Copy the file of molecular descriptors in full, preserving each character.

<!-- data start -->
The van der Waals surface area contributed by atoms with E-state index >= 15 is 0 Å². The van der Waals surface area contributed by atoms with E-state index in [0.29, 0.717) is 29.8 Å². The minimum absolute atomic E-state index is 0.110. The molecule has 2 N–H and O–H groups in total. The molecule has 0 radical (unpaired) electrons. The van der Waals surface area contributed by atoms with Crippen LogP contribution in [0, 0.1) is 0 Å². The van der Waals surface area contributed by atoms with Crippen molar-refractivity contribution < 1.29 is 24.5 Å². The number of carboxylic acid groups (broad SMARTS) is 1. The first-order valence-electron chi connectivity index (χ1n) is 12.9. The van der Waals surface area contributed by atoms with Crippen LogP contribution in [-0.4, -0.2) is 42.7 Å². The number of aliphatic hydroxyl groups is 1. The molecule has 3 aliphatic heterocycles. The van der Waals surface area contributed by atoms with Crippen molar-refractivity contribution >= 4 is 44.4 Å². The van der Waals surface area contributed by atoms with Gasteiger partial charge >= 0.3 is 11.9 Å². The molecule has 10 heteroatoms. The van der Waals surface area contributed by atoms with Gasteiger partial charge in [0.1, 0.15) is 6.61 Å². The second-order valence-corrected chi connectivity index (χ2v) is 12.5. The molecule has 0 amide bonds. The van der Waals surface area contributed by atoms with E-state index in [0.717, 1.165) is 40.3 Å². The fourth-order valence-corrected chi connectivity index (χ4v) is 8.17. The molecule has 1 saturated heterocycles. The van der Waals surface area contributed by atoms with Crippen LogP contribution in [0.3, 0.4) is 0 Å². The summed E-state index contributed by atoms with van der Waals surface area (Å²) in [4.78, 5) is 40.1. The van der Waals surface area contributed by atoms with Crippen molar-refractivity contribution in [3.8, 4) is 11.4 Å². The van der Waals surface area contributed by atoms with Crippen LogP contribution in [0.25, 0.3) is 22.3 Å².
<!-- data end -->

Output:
The van der Waals surface area contributed by atoms with E-state index >= 15 is 0 Å². The van der Waals surface area contributed by atoms with E-state index in [0.29, 0.717) is 29.8 Å². The minimum absolute atomic E-state index is 0.110. The molecule has 2 N–H and O–H groups in total. The molecule has 0 radical (unpaired) electrons. The van der Waals surface area contributed by atoms with Crippen LogP contribution in [0, 0.1) is 0 Å². The van der Waals surface area contributed by atoms with Crippen molar-refractivity contribution < 1.29 is 24.5 Å². The number of carboxylic acid groups (broad SMARTS) is 1. The first-order valence-electron chi connectivity index (χ1n) is 12.9. The van der Waals surface area contributed by atoms with Crippen LogP contribution in [-0.4, -0.2) is 42.7 Å². The number of aliphatic hydroxyl groups is 1. The molecule has 3 aliphatic heterocycles. The van der Waals surface area contributed by atoms with Crippen molar-refractivity contribution >= 4 is 44.4 Å². The van der Waals surface area contributed by atoms with Gasteiger partial charge >= 0.3 is 11.9 Å². The molecule has 10 heteroatoms. The van der Waals surface area contributed by atoms with Gasteiger partial charge in [0.1, 0.15) is 6.61 Å². The second-order valence-corrected chi connectivity index (χ2v) is 12.5. The molecule has 0 amide bonds. The van der Waals surface area contributed by atoms with E-state index in [0.717, 1.165) is 40.3 Å². The fourth-order valence-corrected chi connectivity index (χ4v) is 8.17. The molecule has 1 saturated heterocycles. The van der Waals surface area contributed by atoms with Crippen LogP contribution in [0.3, 0.4) is 0 Å². The summed E-state index contributed by atoms with van der Waals surface area (Å²) in [4.78, 5) is 40.1. The van der Waals surface area contributed by atoms with Crippen molar-refractivity contribution in [3.8, 4) is 11.4 Å². The van der Waals surface area contributed by atoms with Crippen LogP contribution in [0.25, 0.3) is 22.3 Å².